It is obviously easier for politicians who are not facing another election to call out Trumpism, as we’ve seen with John McCain and Bob Corker. But it is also easier to refrain from publicly defying a sitting President of one’s own party, easier to avoid setting an example that cannot help but shame the current leadership of that party. Easier to keep your head down and enjoy the accolades that come from being an “elder statesman.”

Bush’s broadside is so important because it is his party (or more accurately, what his party has become). Trump ran as a Republican. The House and Senate are controlled by Republicans. Admonitions from Democrats–even previous Presidents–will be dismissed by the party’s base as partisan carping.

As welcome as this speech was, the fact that Bush delivered it is an ominous sign of how worried responsible people are. Those who understand government, who recognize the challenges facing the country and the incredible damage being done to America’s democracy at home and our stature abroad, are speaking up, and we need to recognize how  unprecedented that is.

Differences of opinion on policies would never prompt this behavior. Only a deep foreboding–a sense of existential crisis–can explain this departure from Presidential behavioral norms.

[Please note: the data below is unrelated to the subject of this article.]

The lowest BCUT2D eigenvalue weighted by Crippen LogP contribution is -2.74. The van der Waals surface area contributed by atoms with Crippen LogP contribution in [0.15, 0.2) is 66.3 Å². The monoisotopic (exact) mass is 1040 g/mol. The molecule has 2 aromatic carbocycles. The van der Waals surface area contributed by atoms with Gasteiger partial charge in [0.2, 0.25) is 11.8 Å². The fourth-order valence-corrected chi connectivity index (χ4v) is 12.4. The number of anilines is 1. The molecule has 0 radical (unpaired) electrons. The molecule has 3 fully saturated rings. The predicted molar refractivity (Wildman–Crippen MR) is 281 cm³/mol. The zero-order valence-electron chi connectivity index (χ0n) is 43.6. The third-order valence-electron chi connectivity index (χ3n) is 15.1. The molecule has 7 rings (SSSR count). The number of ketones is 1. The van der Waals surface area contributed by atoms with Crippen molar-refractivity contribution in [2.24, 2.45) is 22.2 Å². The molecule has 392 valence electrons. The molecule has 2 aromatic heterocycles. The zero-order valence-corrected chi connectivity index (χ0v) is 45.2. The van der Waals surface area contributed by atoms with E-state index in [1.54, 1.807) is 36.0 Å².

When George W. Bush feels it necessary to warn the country against Trump and Trumpism, we’re in trouble. Bigly.

Who’s Talking?

Among the decisions handed down by the Supreme Court at the conclusion of this term was a little-noted one addressing the question whether states that sell specialty license plates can refuse to issue plates with controversial images like the Confederate flag. The ruling itself is less consequential (at least, in my view) that the opportunity if affords for a much-needed lesson in Constitutional analysis.

The First Amendment prohibits government from censoring the speech of its citizens. In the case before the Court, the Sons of Confederate Veterans claimed that Texas’ refusal to issue plates bearing a Confederate flag constituted such censorship.  But the Court could not analyze that claim until it decided what lawyers call a “preliminary” question: who is speaking through that state-issued license plate–the driver or the state?